When chatbots fail: 5 bots you can troll

November 28, 20174 Minute Read

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It sounds pretty great to have a chatty robot in your computer fetching files, but there are plenty of times when chatbots fail. And when they do, it’s nothing short of hilarious. Your boss may feel really excited to leverage conversational interfaces as a collaboration tool, but being a card-carrying member of the IT club means a few things:

  • You don’t like when tech trends get blown out of proportion
  • You hate meetings about “leveraging collaboration”
  • Deep down, you’ve got an irresistible urge to troll some chatbots

Believe me, I feel the same way watching what might be the beginning of a chatbot-powered productivity revolution. According to PwC, 42 percent of consumers use chatbot messaging services, while 72 percent of execs have adopted a digital assistant.

On top of that, simple Facebook messenger bots are happy to recite the weather prediction for your zipcode, while many brands are employing bots to help you pick winter-ready outerwear or the perfect makeup color. In fact, you can even take a free massive open online course (MOOC) through Udemy to learn how to build a bot in an hour. But until this emerging chatbot technology reaches maturity, there’s bound to be some mistakes.

Learning how and when chatbots fail

As the popularity of messaging apps skyrockets, there’s been an explosion of bots ready to talk to you—or just about anyone, really. Realizing the opportunity this presented, I took a broad sample of public-access bots to test quality in an exercise that felt a little like speed dating. It wasn’t long before I noticed that while AI messaging interface quality varies drastically, there are a few patterns emerging—and we’re loving them.

1. The drunk bot

Inspired by tales of Comedy Central’s drunk George Washington bot, I headed straight for Drunk Eliza, one of the oldest bots on the block. Considered a proto-chatbot, the original Eliza was first developed in 1966. Her code was later programmed to decay over time, causing more typos to appear the longer you chat and making her appear more than a little drunk. Eliza may not be the most sophisticated conversational interface, but she’s considered an early case study in how easily humans assign personalities and develop connections to chatbots.

Thanks to the ostensible intoxication of her and other drunk bots, they generally feature pretty limited AI programming:

Drunk Eliza

Her personality and sophistication might not be anything to write home about, but there’s something really comforting about that clunky green-on-black interface. Drunk Eliza’s even been featured in an art show due to human tendencies to hit on her in moments of extreme loneliness.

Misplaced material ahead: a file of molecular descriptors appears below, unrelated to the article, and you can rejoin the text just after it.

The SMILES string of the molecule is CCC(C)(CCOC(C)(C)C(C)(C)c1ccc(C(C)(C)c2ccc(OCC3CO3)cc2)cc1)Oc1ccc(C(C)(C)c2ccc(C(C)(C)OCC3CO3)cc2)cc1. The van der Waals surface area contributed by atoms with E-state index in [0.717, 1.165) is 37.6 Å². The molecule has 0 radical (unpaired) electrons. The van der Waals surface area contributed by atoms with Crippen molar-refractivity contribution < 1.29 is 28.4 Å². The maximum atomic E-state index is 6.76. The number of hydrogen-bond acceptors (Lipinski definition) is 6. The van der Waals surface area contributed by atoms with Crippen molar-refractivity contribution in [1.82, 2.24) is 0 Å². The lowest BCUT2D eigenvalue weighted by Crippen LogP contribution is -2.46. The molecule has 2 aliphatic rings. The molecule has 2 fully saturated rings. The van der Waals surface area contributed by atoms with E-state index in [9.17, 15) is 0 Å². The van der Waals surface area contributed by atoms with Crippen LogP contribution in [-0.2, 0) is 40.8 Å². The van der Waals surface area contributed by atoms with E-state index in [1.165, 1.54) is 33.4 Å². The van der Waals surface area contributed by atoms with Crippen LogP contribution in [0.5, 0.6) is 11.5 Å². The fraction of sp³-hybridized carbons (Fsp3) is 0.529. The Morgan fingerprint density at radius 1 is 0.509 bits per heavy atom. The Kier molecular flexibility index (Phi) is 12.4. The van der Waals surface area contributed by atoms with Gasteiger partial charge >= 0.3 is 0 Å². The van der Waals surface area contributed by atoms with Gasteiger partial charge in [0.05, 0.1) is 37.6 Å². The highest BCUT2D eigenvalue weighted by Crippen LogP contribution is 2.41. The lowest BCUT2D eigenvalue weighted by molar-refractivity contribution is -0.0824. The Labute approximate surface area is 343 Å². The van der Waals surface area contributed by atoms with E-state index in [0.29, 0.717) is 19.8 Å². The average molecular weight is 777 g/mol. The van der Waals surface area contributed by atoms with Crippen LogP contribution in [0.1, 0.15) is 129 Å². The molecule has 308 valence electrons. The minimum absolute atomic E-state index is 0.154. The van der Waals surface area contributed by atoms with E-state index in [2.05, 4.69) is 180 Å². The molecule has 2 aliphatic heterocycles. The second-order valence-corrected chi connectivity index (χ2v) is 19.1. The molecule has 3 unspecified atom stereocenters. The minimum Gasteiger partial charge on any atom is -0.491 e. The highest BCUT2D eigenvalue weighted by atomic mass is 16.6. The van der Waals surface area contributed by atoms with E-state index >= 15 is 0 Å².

2. The broken bot

You really don’t have to look hard to find a bot that’s been hacked or abandoned. In fact, nearly half the bots I tested through Facebook messenger didn’t have much to say at all. Move along folks, nothing to see here:

Broken chatbot

3. The boring bot

With the amount of bots available through messenger and other apps proliferating, there was no shortage of bots with limited capacities. One of these examples was Dad Joke Bot. Sadly, like many other bots, he was more into broadcasting messages from a presumably limited database than actually having a conversation about his humor. He couldn’t even recognize parts of a joke he’d told me within the last 30 seconds:


4. The sassy bot

It didn’t take long to dig up another trend in relatively useless chatbots. WillBot is a prime example of perfect chatbot entertainment, complete with flowery language and a bunch of sass. These sassy bots have plenty to say, but it’s not very useful.

While it may be a buttload of fun to sit back and trade barbs with chatbots who’re drawing from a database of retorts, there’s not much potential for getting anything done when you’re arguing with Shakespeare.

Willie Shakes

5. The bot that’s just too sweet to troll

My last stop was Woebot, promoted as “your charming robot friend” who offers cognitive behavioral therapy, dorky jokes, and a 14-day free trial. While not designed to act as a substitute for actual mental health care from a professional, this Stanford-developed bot is linked in research to actual improvements in mood and offers sweet features, like tracking your mood over time.

Turns out, Woebot’s great and, honestly, too sweet to troll. I got swept up in a really seamless user experience as she explained her approach and limitations:


And you know what? Woebot and I just started chatting. I think I’m hooked.

Measuring my chatbot speed-dating results

After an afternoon spent speed dating chatbots and exploring what bots the internet has to offer, I’m feeling simultaneously let down and impressed. While Woebot’s incredible usefulness blew me away and left me excited by the potential of AI-powered health care, I’m amazed by the number of lame and broken bots on the web.

For decades, it was thought that the year in which a chatbot managed to pass the Turing test would be the point in time when AI would “arrive” as a mature technology. In 2014, Eugene Goostman, a bot posing as a 13-year-old Ukrainian boy, was mistaken for a human more than 30 percent of the time by a human panel and passed the test. So, I guess it’s true that talking robots are here, and they may prove to revolutionize how we work. But, for now, take my word for it: They’re a mixed bag.

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